On Being a Priest

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Lesli NolenBy Lesli Nolen

Published May 2011

Recently I had the privilege of giving a speech on the topic of Priesthood. The Priesthood I’m talking about isn’t the kind that requires you to go to seminary school. You don’t have to have a degree to act as a priest to someone. I’m talking about a way of life. The way we are represents God to other people. A priest is considered to be anyone who has experienced love, acceptance and forgiveness of God—someone who helps others experience that grace as well. What I discovered was that we are all called to be priest and can be priest.

In our world today, more and more people seem to worship anything and everything except God. They worship money, power, drugs, gadgets; you can fill in the blank with whatever it is that separates you from God. Our world is living apart from God and is quite ugly and discouraging. And it seems like we only call on God when we are in need. And today we are definitely in need!
As I write this article there are numerous wildfires burning in and around San Angelo, Texas, as well as all across the state of Texas. Here locally, the wildfires continue to burn and burn. And the hot, dry weather is not helping either. The firefighters and volunteers are asking for our help. The local radio stations, the TV news stations and the Internet’s social networking sites are all publicizing the need for water, food, baby wipes, eye drops and money for tires, fuel and transportation of water. Basically anything you can give to help them out in this time of need will be greatly appreciated.

As we went to drop our items off, you could tell the city of San Angelo has responded in a big way.
While Skylar and I were taking our supplies, water and cash to one of the local radio stations here in town, there were people driving up the same time we were, others were driving away and some were waiting to drop off. The vehicle that was being used to take items out to the firemen was fully loaded. And this was only one of the many drops off locations. People, you are acting as a priest! You came to the aid of someone in need. A priest’s mission is to share love, acceptance and forgiveness with other people. You are doing just that. You are showing love!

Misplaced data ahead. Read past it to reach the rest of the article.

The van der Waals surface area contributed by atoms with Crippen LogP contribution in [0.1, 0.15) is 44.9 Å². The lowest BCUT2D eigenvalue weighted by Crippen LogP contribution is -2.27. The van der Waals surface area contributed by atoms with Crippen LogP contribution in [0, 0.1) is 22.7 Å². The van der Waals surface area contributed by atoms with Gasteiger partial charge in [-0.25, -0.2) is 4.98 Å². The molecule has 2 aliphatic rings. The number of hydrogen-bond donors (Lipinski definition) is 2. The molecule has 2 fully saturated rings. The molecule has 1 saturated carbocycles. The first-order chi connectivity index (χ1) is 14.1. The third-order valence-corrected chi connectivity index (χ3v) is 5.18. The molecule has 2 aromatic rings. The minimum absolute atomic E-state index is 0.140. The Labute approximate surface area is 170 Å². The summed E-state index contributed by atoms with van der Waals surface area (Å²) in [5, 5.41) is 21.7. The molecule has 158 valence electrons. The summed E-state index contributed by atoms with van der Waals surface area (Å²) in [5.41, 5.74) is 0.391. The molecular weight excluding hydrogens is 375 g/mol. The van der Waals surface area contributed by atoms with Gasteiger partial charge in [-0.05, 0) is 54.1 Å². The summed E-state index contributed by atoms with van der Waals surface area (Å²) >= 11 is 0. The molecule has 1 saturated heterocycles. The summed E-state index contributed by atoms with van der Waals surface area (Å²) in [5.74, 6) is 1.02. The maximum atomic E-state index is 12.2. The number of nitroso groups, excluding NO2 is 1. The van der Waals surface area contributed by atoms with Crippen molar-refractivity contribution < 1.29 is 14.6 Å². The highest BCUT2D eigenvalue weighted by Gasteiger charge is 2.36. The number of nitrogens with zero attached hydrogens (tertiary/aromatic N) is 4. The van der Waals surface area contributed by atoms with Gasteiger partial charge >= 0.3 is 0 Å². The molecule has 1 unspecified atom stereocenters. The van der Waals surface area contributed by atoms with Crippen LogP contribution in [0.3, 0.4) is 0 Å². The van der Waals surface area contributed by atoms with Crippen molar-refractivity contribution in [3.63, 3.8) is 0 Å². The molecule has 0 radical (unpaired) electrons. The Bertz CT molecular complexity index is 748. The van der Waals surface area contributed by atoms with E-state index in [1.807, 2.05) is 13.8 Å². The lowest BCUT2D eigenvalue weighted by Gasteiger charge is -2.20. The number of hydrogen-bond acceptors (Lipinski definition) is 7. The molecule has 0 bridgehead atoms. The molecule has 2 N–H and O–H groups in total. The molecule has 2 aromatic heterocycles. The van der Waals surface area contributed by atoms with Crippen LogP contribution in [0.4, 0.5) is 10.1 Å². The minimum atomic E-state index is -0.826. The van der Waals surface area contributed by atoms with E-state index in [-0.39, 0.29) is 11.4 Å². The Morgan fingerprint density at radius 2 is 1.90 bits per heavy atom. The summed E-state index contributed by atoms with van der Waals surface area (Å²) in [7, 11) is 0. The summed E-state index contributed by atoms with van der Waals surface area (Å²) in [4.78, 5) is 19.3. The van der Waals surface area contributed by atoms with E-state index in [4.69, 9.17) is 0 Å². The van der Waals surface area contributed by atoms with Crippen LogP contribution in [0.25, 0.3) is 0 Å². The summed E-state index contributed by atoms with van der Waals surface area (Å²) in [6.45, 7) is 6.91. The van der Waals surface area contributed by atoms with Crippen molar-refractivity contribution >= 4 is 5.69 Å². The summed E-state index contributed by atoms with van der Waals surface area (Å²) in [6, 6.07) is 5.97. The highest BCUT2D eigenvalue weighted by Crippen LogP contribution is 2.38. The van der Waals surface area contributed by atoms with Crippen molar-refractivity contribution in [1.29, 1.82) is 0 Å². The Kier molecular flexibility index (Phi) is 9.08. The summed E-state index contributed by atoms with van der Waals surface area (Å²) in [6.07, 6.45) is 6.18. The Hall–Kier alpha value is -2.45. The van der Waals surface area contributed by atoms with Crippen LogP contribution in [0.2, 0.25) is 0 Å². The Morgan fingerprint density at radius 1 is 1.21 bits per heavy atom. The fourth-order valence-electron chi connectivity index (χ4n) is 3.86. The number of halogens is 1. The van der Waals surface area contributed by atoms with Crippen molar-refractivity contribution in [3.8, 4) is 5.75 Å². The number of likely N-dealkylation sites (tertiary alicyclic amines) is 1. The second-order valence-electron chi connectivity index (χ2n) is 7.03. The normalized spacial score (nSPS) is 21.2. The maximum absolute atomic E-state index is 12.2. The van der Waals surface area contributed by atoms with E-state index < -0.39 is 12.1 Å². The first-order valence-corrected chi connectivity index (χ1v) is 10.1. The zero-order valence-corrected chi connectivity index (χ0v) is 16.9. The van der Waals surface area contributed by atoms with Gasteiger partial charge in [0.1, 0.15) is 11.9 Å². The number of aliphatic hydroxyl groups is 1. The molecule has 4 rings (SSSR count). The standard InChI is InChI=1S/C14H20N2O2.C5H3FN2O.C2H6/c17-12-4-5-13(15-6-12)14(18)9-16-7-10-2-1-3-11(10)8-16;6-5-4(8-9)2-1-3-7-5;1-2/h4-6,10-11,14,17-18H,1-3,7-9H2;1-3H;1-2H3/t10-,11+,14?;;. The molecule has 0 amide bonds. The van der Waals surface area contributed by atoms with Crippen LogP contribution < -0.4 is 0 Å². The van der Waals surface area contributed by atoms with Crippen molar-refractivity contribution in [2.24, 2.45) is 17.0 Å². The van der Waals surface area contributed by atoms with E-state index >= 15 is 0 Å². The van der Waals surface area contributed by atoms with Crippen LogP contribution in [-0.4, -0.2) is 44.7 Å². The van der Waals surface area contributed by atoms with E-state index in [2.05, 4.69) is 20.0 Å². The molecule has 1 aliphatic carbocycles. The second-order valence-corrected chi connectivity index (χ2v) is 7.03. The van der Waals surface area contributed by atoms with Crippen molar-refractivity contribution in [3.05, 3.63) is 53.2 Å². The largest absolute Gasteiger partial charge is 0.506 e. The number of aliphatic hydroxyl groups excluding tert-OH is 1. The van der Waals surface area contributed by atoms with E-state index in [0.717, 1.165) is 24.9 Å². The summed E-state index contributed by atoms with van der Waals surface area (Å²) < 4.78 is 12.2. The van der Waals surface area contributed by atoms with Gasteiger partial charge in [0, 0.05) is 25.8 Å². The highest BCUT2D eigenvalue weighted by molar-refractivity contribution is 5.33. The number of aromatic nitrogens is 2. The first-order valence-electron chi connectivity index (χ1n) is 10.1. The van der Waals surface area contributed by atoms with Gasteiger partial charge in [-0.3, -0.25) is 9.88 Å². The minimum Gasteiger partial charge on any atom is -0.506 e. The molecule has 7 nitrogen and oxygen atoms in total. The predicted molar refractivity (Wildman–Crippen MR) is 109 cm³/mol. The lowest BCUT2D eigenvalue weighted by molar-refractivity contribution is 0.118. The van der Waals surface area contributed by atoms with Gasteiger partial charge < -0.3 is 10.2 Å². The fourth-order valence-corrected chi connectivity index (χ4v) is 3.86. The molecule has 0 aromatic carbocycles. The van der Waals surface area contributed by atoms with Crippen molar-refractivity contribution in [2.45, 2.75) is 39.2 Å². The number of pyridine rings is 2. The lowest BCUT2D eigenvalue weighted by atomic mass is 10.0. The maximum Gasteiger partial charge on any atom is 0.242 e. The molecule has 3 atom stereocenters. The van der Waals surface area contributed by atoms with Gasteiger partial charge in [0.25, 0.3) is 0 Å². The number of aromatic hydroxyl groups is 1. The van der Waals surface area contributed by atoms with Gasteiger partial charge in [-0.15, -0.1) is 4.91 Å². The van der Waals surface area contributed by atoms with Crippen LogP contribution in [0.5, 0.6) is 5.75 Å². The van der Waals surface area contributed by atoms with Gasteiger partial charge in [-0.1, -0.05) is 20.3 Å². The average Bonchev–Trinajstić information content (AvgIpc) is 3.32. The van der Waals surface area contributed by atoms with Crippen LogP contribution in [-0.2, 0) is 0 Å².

Not only did many, many people take supplies to the drop off locations, but others served in a different way. The San Angelo Stock Show Association opened up the fairgrounds to house livestock away from the burning pastures. The Humane Society reached out and opened their doors to the animals of those being evacuated. The Foster Communication Coliseum served as housing for those who needed shelter. The citizens opened their wallets, their homes and their hearts for others when they needed it the most.

Matthew 25:35 says, “For I was hungry and you gave me something to eat, I was thirsty and you gave me something to drink, I was a stranger and you invited me in.” Any one of you that has helped out or donated items during this time of need was acting as a priest. You took on the role of the church. The church, is not the building or the walls; it is using your hands and feet for Christ. You are being a representative of God to others.

You helped to reflect light in the midst of darkness, as 1 Peter 2:9 talks about. By donation of items you are being that light for the firemen and volunteers. You are showing that you appreciate all they do and you support them in their efforts in their time of need. Praying for rain, protection and understanding—these are all acts of kindness. They are all characteristics of being a priest.

Do you think the firefighters have felt your love, your prayers? Do you think they know you are giving your best to them when they see truck after truck showing up out there with water, food, money and supplies? Do you think they have felt your grace, your grace of generosity? I do!
Being a priest is showing love to one another. God doesn’t call just the preachers of the world to be priest. He calls and equips each and every one of us to be priest. God uses us, the body of Christ and the believers of Christ to represent him on Earth.  It’s not only our job, but it’s our responsibility to be priest to one another.

I pray that by the time this is printed and you are reading this, rain has poured down upon our land. I also pray that just because the crisis is over, you don’t stop acting as a priest. Each new day is a new opportunity to show our love for one another. To those drowning in difficulty the touch of a hand, a listening ear or even just a smile can bring a little light to their darkness.

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